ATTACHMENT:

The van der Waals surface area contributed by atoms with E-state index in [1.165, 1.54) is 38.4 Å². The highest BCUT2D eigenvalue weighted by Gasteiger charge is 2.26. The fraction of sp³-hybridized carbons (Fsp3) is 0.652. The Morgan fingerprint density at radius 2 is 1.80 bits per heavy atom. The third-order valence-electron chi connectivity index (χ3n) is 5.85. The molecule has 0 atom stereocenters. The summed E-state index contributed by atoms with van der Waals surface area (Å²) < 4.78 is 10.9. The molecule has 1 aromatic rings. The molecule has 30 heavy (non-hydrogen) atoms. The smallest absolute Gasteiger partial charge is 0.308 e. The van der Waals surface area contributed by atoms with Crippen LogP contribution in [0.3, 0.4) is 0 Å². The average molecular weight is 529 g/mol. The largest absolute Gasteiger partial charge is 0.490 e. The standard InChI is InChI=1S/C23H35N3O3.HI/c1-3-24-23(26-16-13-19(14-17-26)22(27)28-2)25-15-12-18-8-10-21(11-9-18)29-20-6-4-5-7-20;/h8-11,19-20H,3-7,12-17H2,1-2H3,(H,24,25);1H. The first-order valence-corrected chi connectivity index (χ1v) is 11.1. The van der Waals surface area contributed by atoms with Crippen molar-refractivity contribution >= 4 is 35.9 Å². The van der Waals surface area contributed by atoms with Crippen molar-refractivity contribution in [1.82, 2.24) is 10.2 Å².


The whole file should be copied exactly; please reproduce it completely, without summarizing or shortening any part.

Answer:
The van der Waals surface area contributed by atoms with E-state index in [1.165, 1.54) is 38.4 Å². The highest BCUT2D eigenvalue weighted by Gasteiger charge is 2.26. The fraction of sp³-hybridized carbons (Fsp3) is 0.652. The Morgan fingerprint density at radius 2 is 1.80 bits per heavy atom. The third-order valence-electron chi connectivity index (χ3n) is 5.85. The molecule has 0 atom stereocenters. The summed E-state index contributed by atoms with van der Waals surface area (Å²) < 4.78 is 10.9. The molecule has 1 aromatic rings. The molecule has 30 heavy (non-hydrogen) atoms. The smallest absolute Gasteiger partial charge is 0.308 e. The van der Waals surface area contributed by atoms with Crippen LogP contribution in [0.3, 0.4) is 0 Å². The average molecular weight is 529 g/mol. The largest absolute Gasteiger partial charge is 0.490 e. The standard InChI is InChI=1S/C23H35N3O3.HI/c1-3-24-23(26-16-13-19(14-17-26)22(27)28-2)25-15-12-18-8-10-21(11-9-18)29-20-6-4-5-7-20;/h8-11,19-20H,3-7,12-17H2,1-2H3,(H,24,25);1H. The first-order valence-corrected chi connectivity index (χ1v) is 11.1. The van der Waals surface area contributed by atoms with Crippen molar-refractivity contribution >= 4 is 35.9 Å². The van der Waals surface area contributed by atoms with Crippen molar-refractivity contribution in [1.82, 2.24) is 10.2 Å².